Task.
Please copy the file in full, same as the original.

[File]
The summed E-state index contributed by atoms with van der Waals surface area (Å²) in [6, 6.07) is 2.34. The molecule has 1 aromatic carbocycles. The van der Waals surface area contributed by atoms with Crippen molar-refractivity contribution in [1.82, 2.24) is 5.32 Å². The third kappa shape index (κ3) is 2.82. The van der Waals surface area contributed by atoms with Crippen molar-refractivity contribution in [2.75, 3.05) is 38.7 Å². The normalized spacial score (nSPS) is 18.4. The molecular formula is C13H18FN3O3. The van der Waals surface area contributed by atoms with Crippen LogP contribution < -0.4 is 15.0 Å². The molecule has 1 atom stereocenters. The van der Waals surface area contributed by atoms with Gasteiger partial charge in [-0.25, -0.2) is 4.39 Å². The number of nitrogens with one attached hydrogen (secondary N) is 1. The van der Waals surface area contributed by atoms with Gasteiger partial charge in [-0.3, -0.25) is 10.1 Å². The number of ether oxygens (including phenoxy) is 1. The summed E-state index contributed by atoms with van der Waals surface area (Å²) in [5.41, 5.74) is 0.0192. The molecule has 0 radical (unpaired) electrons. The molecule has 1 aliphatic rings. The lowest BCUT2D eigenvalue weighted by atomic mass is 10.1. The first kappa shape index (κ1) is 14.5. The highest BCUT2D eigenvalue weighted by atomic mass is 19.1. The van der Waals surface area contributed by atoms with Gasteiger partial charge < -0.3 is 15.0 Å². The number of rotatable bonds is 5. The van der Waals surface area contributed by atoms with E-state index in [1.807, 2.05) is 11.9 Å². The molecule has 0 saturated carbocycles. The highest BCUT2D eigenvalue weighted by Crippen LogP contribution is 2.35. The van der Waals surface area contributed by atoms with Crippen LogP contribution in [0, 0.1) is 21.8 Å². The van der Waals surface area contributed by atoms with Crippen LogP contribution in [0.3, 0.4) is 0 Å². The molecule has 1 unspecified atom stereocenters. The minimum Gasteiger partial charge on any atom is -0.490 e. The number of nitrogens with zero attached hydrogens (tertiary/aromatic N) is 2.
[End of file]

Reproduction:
The summed E-state index contributed by atoms with van der Waals surface area (Å²) in [6, 6.07) is 2.34. The molecule has 1 aromatic carbocycles. The van der Waals surface area contributed by atoms with Crippen molar-refractivity contribution in [1.82, 2.24) is 5.32 Å². The third kappa shape index (κ3) is 2.82. The van der Waals surface area contributed by atoms with Crippen molar-refractivity contribution in [2.75, 3.05) is 38.7 Å². The normalized spacial score (nSPS) is 18.4. The molecular formula is C13H18FN3O3. The van der Waals surface area contributed by atoms with Crippen LogP contribution < -0.4 is 15.0 Å². The molecule has 1 atom stereocenters. The van der Waals surface area contributed by atoms with Gasteiger partial charge in [-0.25, -0.2) is 4.39 Å². The number of nitrogens with one attached hydrogen (secondary N) is 1. The van der Waals surface area contributed by atoms with Gasteiger partial charge in [-0.3, -0.25) is 10.1 Å². The number of ether oxygens (including phenoxy) is 1. The summed E-state index contributed by atoms with van der Waals surface area (Å²) in [5.41, 5.74) is 0.0192. The molecule has 0 radical (unpaired) electrons. The molecule has 1 aliphatic rings. The lowest BCUT2D eigenvalue weighted by atomic mass is 10.1. The first kappa shape index (κ1) is 14.5. The highest BCUT2D eigenvalue weighted by atomic mass is 19.1. The van der Waals surface area contributed by atoms with Gasteiger partial charge < -0.3 is 15.0 Å². The number of rotatable bonds is 5. The van der Waals surface area contributed by atoms with E-state index in [1.807, 2.05) is 11.9 Å². The molecule has 0 saturated carbocycles. The highest BCUT2D eigenvalue weighted by Crippen LogP contribution is 2.35. The van der Waals surface area contributed by atoms with Crippen LogP contribution in [0, 0.1) is 21.8 Å². The van der Waals surface area contributed by atoms with Crippen LogP contribution in [0.3, 0.4) is 0 Å². The molecule has 1 unspecified atom stereocenters. The minimum Gasteiger partial charge on any atom is -0.490 e. The number of nitrogens with zero attached hydrogens (tertiary/aromatic N) is 2.